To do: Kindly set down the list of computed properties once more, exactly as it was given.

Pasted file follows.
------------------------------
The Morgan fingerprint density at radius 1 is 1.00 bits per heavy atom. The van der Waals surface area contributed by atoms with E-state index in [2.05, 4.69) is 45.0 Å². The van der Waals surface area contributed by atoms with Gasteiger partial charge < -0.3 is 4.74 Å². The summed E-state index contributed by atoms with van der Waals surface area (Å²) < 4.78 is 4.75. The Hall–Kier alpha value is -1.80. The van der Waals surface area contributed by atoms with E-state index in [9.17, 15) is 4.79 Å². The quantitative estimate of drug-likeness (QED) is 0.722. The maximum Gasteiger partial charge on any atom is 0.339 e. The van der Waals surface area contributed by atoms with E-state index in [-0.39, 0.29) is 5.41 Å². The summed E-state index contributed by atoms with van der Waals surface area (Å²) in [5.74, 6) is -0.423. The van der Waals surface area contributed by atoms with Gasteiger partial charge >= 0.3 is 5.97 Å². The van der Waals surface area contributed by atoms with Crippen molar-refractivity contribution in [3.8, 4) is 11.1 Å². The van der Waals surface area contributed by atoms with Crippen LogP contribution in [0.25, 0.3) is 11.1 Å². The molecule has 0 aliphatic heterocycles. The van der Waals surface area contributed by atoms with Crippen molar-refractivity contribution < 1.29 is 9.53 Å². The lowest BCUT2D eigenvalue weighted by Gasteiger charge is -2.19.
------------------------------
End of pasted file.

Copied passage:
The Morgan fingerprint density at radius 1 is 1.00 bits per heavy atom. The van der Waals surface area contributed by atoms with E-state index in [2.05, 4.69) is 45.0 Å². The van der Waals surface area contributed by atoms with Gasteiger partial charge < -0.3 is 4.74 Å². The summed E-state index contributed by atoms with van der Waals surface area (Å²) < 4.78 is 4.75. The Hall–Kier alpha value is -1.80. The van der Waals surface area contributed by atoms with E-state index in [9.17, 15) is 4.79 Å². The quantitative estimate of drug-likeness (QED) is 0.722. The maximum Gasteiger partial charge on any atom is 0.339 e. The van der Waals surface area contributed by atoms with E-state index in [-0.39, 0.29) is 5.41 Å². The summed E-state index contributed by atoms with van der Waals surface area (Å²) in [5.74, 6) is -0.423. The van der Waals surface area contributed by atoms with Gasteiger partial charge >= 0.3 is 5.97 Å². The van der Waals surface area contributed by atoms with Crippen molar-refractivity contribution in [3.8, 4) is 11.1 Å². The van der Waals surface area contributed by atoms with Crippen LogP contribution in [0.25, 0.3) is 11.1 Å². The molecule has 0 aliphatic heterocycles. The van der Waals surface area contributed by atoms with Crippen molar-refractivity contribution < 1.29 is 9.53 Å². The lowest BCUT2D eigenvalue weighted by Gasteiger charge is -2.19.